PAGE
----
Amount of reduced glutathione (GSH), activity of superoxide dismutase (SOD) and catalase (CAT) and concentration of malondialdehyde (MDA) in cell culture medium was estimated according to the method as reported earlier by Beutler et al. [10], Wajid et al. [11] and Ohkawa et al. [12].

Statistical Analysis

Total 39 animals were used in the study to perform experiments in triplicate. Statistical analyses were performed using GraphPad Prism 5 software (GraphPad, San Diego, CA). One-way ANOVA was used for comparison between different groups while keeping P<0.05 as standard for estimation of significance.

Results6th button-01

Effect of SDF1α treatment

Skin: The untreated skin without thermal burn injury reflect clear damage to epidermis and dermis indicating second degree burn. While the subcutaneous injection of SDF1α improved the healing of second-degree burn generated in parallel (Fig. 1). 

Physiological Parameters: Body weight of the rats from all groups was taken before treatment and after seven days i.e. before sacrifice. It was found that rats with burn injury showed reduction in weight (-4.000±14 g) as compared to control (6.000±4 g) which was recovered due to SDF-1α treatment (4.000±7 g). No significant difference was observed in the body temperature of rats due to burn (96.00±0.00 °C) or SDF-1α (975±0.95°C) treatment as compared to controls (95.33±0.57°C). Serum electrolytes did not vary significantly in all experimental groups. SDF-1α treatment and skin burn induced no significant difference on lipid profile (Fig. 2).

Complete Blood Count: Total blood count was performed for all treatment groups which indicate that there was no significant change in total leukocyte count of the groups after seven days of injury and treatment. The profile of thrombocytes indicated that all parameters including RBCs number (RBC), hemoglobin (HGB) levels, mega corpuscular volume (MCV), mega corpuscular hemoglobin (MCH), and mega corpuscular hemoglobin concentration (MCHC) had no difference among different treatment groups. Interestingly, the platelet profile had some significant differences i.e. a significant decrease in platelets distribution width (PDW), (MPV) and (P-LCR) while no significant difference was observed in platelets count (PLT) and (PCT) (Fig. 1S).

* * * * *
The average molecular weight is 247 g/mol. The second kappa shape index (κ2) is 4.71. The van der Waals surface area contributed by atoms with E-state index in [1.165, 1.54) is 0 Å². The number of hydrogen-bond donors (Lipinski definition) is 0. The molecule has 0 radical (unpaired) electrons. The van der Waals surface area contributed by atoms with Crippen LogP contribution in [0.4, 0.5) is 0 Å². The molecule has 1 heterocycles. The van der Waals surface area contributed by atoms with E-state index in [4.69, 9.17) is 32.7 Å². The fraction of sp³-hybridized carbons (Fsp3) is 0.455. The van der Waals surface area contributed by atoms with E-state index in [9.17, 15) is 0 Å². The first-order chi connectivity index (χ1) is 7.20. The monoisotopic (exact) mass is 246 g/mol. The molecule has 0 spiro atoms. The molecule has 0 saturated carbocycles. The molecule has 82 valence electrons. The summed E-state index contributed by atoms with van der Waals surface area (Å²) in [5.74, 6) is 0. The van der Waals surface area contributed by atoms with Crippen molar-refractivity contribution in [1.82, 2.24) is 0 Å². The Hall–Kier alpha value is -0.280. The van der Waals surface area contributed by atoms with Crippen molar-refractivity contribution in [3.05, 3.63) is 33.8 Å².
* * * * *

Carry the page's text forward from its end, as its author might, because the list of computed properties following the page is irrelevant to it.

Cytotoxicity and Inflammation

Lactate dehydrogenase (LDH) assay was performed to assess the cytotoxicity in the three treatment groups and as expected LDH was higher in burn injury group (1519±361.3 U/L) as compared to control group (1105±358.7 U/L) while it was reduced in SDF-1α treated group (705.8±335.7 U/L). CRP is an indicator of inflammation which was significantly elevated in burn injury group (1.564±0.061) as compared to control (1.259±0.088 mg/L) and reduced to normal level in SDF-1α treated group (1.361±0.110 mg/L). (Fig. 2)

Multiple Organ Analysis: Internal organs such as heart, after burn and treatment, was analysed by histological analysis and weight of the organ was taken to assess the edema which revealed no significant change. Liver from all experimental groups were excised and weighed which revealed no statistically significant difference in all groups. Histological staining also did not show any deformation. Total protein analysis was performed to assess the hepatic functions in all treatment groups and it was observed that burn had no change (6.025±1.100 mg/dl) as compared to control (6.029±1.050 mg/dl) while SDF-1α had reduced total protein (756±0.5126 mg/dl) but it was not significant. Kidneys of rats of all treatment groups showed normal histology. The concentration of urea and creatinine was not changed significantly in all treatment groups indicating normal kidney functions (Fig. 3).


Angiogenesis was evaluated by sandwich ELISA for VEGF. It was found that VEGF increased significantly in burn injury group (1.178±0.1544) while it is reduced in SDF-1α treated group (0.9400±0.1354 units) and was equivalent to normal animals (0.8913±0.05502) (Fig 4).

Healing Potential of Whole Bone Marrow from treatment Groups

Skin: Whole bone marrow from SDF-1α treated animals transplanted in the thermally injured skin of rats showed the best wound healing with minimum wound area while the cells from whole bone marrow of control and burn animals also improved healing process better than those of burn as well as sham treated rats (Fig. 5).

Angiogenesis; ELISA for VEGF

Cytotoxicity: Serum from burn and sham transplanted rats had high level of LDH which was reduced in BMCT and BMBT group while BMST group indicated a significant reduction in LDH level almost equivalent to C (Fig. 5).